There are a certain number of questions I like to ask professionals when I interview them for a job. One of them is, "What kind of boss do you enjoy working for?" Without fail, among other things, every single person has answered, "A boss who isn't watching over me all the time."
Of all the managers I have met, interviewed, and worked for and with, not one has ever admitted to being a micromanager. Yet many of them were. Micromanaging is a trait that no one really likes or admires, so no one likes to admit that they might be guilty of this troublesome behavior.
One client I worked with, a manager at an engineering firm was, to my way of thinking, the classic engineer: very bright, very linear and concrete in his thinking, and very process-oriented. He decided he wanted his direct reports to complete weekly status reports. (I am of the opinion that much of what is contained in a status report is never read or necessary to include, but that's another topic.) This manager, Don, instructed his staff to report on almost every move they made. As it turned out, Don had instituted this practice because he had issues with one of his six staff members.)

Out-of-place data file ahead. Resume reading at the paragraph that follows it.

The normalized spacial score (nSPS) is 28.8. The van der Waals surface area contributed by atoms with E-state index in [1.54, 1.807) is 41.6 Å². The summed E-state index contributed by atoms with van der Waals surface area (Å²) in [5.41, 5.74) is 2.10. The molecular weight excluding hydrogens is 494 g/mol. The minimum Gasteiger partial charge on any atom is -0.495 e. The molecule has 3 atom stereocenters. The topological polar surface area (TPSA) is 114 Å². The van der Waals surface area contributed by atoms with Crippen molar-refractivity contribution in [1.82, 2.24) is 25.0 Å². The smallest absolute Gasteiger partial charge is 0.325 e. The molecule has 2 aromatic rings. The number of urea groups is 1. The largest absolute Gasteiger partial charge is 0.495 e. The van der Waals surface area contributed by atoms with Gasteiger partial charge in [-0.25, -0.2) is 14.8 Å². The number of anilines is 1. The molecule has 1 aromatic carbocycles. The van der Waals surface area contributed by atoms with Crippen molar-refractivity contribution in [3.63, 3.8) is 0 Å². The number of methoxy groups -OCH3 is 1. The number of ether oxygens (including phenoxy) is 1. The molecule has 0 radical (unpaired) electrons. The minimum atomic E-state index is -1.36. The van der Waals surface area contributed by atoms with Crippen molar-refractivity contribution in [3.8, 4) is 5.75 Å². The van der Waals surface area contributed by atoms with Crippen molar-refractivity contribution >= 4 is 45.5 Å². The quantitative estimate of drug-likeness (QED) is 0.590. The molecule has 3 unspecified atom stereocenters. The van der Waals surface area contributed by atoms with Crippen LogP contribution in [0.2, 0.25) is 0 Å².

I learned from Don's employees that they were spending approximately two hours each week preparing the reports. That meant 5 percent of their time was spent writing reports about what they were doing the other 95 percent of the time! Needless to say, they resented ...